The U designation is ambiguous.  It sometimes indicates core type.
U - Solid Core
A/U - Stranded Core

3dB loss represents 1/2 the original signal
Specs within a cable type vary based on conductor size, construction and dialectric type.

Several standards organizations rate cable in a variety of areas.
For low voltage cables (COAX) flame retardent properties are important.
polyvinyl chloride (PVC) and polyethylene (PE). Underwriters Laboratories (UL) - Wire and Cable Marking and Application Guide

Solid copper vs copper clad steel CCS) center conductor:
The TV signal is Radio Frequency (RF) only travels on the outside of the center conductor. This is known as the "skin effect". So CCS is fine.
Some sytems put direct current thru the cable to power amplifiers or rotators. DirectTV uses power to power its multiswitches and most satellite systems use power for their Low Noise Block downconverter (LNB), so they usually specify solid copper.

Frequencies for CATV and satellite TV:
no CATV system goes beyond 1GHz
Satellite systems use frequencies around 2.4GHz
Dielectric Diameter
@ 100 MHz
13 Stranded Gas Injected PE .405 1.8 dB 82%
13 Stranded Foam FEP .352 1.4 82
10 Stranded Gas Injected PE .405 1.5 82
16 Stranded Gas Injected PE .242 3.1 82
20 Stranded Foam PE .195 4.8 78%
20 Solid Foam PE .195 4.1 78
20 Stranded Foam FEP .158 3.1 82
Source: West Penn Wire


40 m ham =  7 MHz
10 m ham = 29 MHz
      CB = 27 MHz (11 m)
  VHF TV = 54-88 MHz (4.3 m), 174-216 MHz (1.5 m)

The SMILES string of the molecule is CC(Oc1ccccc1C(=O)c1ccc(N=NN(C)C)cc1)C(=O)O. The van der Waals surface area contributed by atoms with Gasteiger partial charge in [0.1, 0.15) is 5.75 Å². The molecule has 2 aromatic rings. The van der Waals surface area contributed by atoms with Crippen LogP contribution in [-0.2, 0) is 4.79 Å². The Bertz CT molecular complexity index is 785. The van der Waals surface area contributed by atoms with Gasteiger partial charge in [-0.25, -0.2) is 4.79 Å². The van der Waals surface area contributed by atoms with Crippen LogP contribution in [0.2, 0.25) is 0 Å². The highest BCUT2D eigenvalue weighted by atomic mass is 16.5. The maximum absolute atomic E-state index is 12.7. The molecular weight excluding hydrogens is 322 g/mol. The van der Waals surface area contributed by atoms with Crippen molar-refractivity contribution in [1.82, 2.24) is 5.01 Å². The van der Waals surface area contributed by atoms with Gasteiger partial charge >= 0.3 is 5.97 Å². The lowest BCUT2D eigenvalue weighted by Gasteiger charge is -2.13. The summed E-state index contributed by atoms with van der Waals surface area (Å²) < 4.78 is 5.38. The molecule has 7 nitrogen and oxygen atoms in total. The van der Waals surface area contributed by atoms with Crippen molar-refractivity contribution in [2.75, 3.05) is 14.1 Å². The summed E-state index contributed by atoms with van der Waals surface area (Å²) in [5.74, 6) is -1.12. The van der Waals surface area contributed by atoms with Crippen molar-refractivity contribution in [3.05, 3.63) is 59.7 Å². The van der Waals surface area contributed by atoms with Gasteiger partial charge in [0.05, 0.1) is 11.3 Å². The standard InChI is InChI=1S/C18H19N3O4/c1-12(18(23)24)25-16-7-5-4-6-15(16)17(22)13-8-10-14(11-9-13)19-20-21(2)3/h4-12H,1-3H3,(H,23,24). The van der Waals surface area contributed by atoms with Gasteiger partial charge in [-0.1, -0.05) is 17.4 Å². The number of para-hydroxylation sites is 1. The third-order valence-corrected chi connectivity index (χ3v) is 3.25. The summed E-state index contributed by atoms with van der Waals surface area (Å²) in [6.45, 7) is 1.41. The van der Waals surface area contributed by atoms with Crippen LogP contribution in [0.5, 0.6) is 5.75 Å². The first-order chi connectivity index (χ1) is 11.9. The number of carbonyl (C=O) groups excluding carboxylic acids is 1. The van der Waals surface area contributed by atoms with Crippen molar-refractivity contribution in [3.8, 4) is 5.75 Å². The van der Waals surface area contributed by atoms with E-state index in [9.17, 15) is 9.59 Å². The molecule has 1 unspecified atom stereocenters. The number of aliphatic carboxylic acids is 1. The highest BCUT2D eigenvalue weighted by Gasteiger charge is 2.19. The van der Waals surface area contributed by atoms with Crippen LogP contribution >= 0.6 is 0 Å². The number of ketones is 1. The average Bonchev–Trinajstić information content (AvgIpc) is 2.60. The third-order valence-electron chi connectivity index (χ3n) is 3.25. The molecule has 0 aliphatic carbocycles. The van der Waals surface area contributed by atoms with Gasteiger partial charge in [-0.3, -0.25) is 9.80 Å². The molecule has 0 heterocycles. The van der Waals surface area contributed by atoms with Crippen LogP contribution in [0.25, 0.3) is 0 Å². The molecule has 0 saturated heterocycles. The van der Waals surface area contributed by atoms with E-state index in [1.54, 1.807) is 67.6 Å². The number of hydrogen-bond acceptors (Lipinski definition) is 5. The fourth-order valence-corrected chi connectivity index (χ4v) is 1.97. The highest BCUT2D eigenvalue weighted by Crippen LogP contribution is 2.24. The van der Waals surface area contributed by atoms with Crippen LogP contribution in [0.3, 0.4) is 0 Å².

2 m ham = 144-148 MHz
  UHF TV = 470-806 MHz
Satellite TV = 950 to 1450 MHz - The higher frequency satellite signals
  are converted by the Low Noise Block Converter (LNB) at the dish
  to L-Band (1 GHZ) for transmission to the receiver.
Velocity Factor of Propagation (Vp) Through Coaxial Cable
Source: HamUniverse.com

The velocity factor is the speed at which an RF signal travels through a material compared to the speed the same signal travels through a vacuum. The velocity of propagation is inversely proportional to the dielectric constant. Lowering the constant increases the velocity.
Generally, the higher the velocity factor, the lower the loss through a coaxial cable.

General Rules for Coaxial Cable
D = diameter of insulation under the shield
d = diameter of inner conductor.

Velocity Factor, Velocity of Propagation, Vp
The higher the velocity factor, the lower the loss through the cable.
Raising the D/d has no effect on Vp
Raising the dielectric constant lowers Vp

Raising the D/d ratio lowers capacitance
Raising the dielectric constant raises capacitance
Impedance Raising the D/d radio raises impedance
Raising the dielectric constant lowers impedance